The patient was discharged free of symptoms two weeks prior to presentation in our department. Following admission to our emergency room, an immediate Selleckchem Linsitinib CT-scan and a blood test were performed, as the patient showed signs of an initiating peritonitis. The CT scan showed an isolated re-dissection in the proximal part of the SMA with
embolization of a distal branch causing an almost complete decline of right hand side intestinal Pevonedistat perfusion. Aggravating, the right hepatic artery originated from the proximal part of the SMA as an anatomical variant. The origin was located directly in the region of the dissection entry. Figure 1 shows the major findings of the CT scan on admission. As endovascular therapy had a high risk of post interventional liver failure, the decision for open surgery was taken at an interdisciplinary level. Blood test PD0332991 supplier results showed a normal serum lactate level, while C-reactive protein (CRP) and leukocytes (WBC) were raised. Thus, the patient had to be transferred urgently to the operating theatre. We resected the dissection membrane from the origin of the SMA and a selective embolectomy of the arcade arteries was performed. The SMA was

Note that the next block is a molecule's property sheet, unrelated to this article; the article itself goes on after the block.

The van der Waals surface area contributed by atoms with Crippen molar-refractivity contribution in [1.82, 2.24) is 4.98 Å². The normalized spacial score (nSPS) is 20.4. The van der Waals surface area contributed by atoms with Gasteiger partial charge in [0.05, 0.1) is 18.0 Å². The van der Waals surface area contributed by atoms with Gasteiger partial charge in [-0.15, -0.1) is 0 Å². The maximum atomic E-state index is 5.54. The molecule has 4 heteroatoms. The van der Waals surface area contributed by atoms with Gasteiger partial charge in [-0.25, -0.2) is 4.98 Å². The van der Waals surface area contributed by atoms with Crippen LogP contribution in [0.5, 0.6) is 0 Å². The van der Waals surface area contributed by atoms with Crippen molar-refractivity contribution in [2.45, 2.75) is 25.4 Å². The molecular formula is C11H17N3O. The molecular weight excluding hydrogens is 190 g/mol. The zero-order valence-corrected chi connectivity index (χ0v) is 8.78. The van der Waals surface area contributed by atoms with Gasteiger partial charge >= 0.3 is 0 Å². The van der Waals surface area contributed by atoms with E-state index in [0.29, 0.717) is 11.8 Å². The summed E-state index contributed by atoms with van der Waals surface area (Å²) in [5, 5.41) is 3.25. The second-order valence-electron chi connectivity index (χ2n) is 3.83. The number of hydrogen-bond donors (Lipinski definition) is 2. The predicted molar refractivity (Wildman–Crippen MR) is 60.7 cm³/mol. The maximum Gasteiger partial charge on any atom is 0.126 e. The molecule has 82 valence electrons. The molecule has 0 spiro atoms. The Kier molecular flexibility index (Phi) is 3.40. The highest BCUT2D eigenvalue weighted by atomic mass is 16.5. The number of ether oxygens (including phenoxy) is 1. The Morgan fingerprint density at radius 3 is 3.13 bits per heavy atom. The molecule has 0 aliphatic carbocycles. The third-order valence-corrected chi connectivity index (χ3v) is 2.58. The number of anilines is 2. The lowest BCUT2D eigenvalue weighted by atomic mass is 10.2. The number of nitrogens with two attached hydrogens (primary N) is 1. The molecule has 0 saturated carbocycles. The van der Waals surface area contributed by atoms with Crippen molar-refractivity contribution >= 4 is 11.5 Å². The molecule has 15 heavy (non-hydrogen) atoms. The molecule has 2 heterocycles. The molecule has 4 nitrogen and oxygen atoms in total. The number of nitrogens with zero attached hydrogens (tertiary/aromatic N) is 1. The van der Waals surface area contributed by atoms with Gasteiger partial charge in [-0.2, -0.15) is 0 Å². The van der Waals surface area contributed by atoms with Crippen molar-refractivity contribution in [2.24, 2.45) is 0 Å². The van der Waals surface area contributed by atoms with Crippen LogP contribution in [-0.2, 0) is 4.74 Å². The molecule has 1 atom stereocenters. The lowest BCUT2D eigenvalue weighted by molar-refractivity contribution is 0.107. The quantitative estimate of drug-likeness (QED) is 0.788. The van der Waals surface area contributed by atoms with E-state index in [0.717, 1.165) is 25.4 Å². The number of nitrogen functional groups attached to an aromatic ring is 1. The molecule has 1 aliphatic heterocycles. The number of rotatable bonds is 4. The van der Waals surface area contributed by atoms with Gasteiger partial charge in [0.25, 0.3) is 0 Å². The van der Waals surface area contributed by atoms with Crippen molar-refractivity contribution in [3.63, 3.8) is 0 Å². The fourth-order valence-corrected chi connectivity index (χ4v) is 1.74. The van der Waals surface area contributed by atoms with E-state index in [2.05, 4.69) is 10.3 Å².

re-constructed using a venous interponate. Thus, for the interposition the saphenous vein from the right upper leg was used. The patient was admitted to the intensive care unit (ICU) with an abdomen apertum. As hypercoagulability occurred during the operation and we suspected a heparin induced
thrombopenia (HIT), anticoagulation was managed using Argatroban with an activated partial thromboplastin time (aPTT) of 50-70 seconds. This suspicion was later confirmed due to a Heparin-induced Thrombocytopenia Platelet Factor 4 Antibody Test. Figure 1 demonstrates the representative findings of a CT-scan control five days after the operation. As a further course, negative wound pressure therapy was performed with wound dressing changes at intervals of two days and conducted within in the operating theatre (four times). In this context, the small intestinum was carefully inspected. We could not find any signs of hypoperfusion lesions. As the patient described persistent abdominal pain, performing a colonoscopy six Methocarbamol days after the operation meant that ischemic colitis could be ruled out. Figure 1 Representative CT scan findings. A: shown is the entry of the dissection at the proximal SMA. An abnormal origin of the right hepatic artery from the proximal SMA can be seen as an anatomical variant. B: An embolism of a distal branch of the SMA is shown. C: Reconstruction of the CT scan after admission. Almost complete decline of intestinal perfusion of the right abdominal side could be observed. D: findings of the control CT scan 5 days after operation. No residual membrane could be observed, normal perfusion of the SMA and the right hepatic artery.